Luke tried to become a leader and ended up having all his students slaughtered by his own nephew who he couldn't reach better than some random guy (Snoke), then went off to mope and hide from the galaxy. Leia became the leader of the galaxy's fighting forces that are actually trying to protect lives and stop the rise of a new Empire.

    Also... it's very likely if she became a whiny sniveling ball of self-pity herself, people would take issue with the portrayal of a woman being so weak she falls apart and gets all emotional rather than fighting back. When her being strong and resolved gets them criticized, can't help but think they're "damned if they do or don't" in that situation.

  6. #26
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    Hopefully we can talk about awesome new star wars film in this thread and inappropriate portrayal of female characters in the feminism thread.
    I'M RATHER DEFINATELY SURE FEMALE SPACE MARINES DEFINERTLEY DON'T EXIST.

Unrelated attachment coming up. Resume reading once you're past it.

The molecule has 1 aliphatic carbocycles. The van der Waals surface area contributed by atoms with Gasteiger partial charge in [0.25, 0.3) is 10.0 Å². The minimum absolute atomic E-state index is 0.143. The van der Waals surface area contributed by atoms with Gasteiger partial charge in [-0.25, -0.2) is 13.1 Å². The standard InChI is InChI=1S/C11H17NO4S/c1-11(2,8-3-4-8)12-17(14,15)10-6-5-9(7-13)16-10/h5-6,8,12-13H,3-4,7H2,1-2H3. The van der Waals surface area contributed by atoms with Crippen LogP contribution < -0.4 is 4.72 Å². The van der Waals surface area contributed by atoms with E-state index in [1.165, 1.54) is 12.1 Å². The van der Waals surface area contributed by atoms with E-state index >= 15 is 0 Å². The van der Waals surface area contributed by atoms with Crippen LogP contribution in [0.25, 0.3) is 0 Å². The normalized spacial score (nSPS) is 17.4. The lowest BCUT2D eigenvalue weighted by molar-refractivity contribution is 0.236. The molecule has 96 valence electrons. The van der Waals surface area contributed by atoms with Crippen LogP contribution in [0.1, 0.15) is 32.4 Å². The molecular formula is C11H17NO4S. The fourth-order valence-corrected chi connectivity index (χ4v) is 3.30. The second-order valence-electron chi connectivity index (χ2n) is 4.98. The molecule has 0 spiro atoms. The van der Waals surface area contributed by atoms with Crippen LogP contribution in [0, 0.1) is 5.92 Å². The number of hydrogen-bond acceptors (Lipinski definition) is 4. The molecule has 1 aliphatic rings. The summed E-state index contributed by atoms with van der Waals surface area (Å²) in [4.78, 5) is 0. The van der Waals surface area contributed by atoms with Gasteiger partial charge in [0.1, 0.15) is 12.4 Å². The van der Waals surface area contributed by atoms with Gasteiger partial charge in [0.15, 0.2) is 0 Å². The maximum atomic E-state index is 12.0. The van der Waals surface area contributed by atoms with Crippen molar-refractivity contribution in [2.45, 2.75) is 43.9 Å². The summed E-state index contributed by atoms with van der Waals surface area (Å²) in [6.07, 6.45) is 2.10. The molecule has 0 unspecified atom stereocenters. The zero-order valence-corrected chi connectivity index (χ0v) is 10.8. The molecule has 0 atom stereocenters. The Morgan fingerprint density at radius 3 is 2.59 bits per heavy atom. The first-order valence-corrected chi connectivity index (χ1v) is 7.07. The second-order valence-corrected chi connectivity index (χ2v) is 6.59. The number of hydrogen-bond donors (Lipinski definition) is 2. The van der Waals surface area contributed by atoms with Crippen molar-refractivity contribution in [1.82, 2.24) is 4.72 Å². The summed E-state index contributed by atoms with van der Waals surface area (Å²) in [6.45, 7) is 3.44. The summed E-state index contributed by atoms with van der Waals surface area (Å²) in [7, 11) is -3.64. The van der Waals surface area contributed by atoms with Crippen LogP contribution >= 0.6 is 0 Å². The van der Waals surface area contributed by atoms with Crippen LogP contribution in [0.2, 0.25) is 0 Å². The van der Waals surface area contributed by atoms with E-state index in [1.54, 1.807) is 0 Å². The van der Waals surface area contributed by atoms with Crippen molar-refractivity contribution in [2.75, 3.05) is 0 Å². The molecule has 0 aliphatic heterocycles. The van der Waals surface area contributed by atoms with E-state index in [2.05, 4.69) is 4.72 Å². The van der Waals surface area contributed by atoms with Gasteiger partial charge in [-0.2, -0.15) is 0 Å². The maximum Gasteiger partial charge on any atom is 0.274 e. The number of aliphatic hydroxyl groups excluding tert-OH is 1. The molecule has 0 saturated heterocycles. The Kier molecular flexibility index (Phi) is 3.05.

7. #27
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    Quote Originally Posted by Erik Setzer View Post
    Luke's adoptive parents (aunt and uncle, really) were killed by the Empire (granted, he was grown at the time)
    Well, the classic Troops - which I have finally found online after a friend borrowed my copy and then accidentally broke it - tells a somewhat different story

    https://www.youtube.com/watch?v=Gc5IqD0QibY
    Last edited by JamesP; 04-08-2016 at 10:26 AM.

  8. #28
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    Quote Originally Posted by Erik Setzer View Post
    Well, you could look at it as...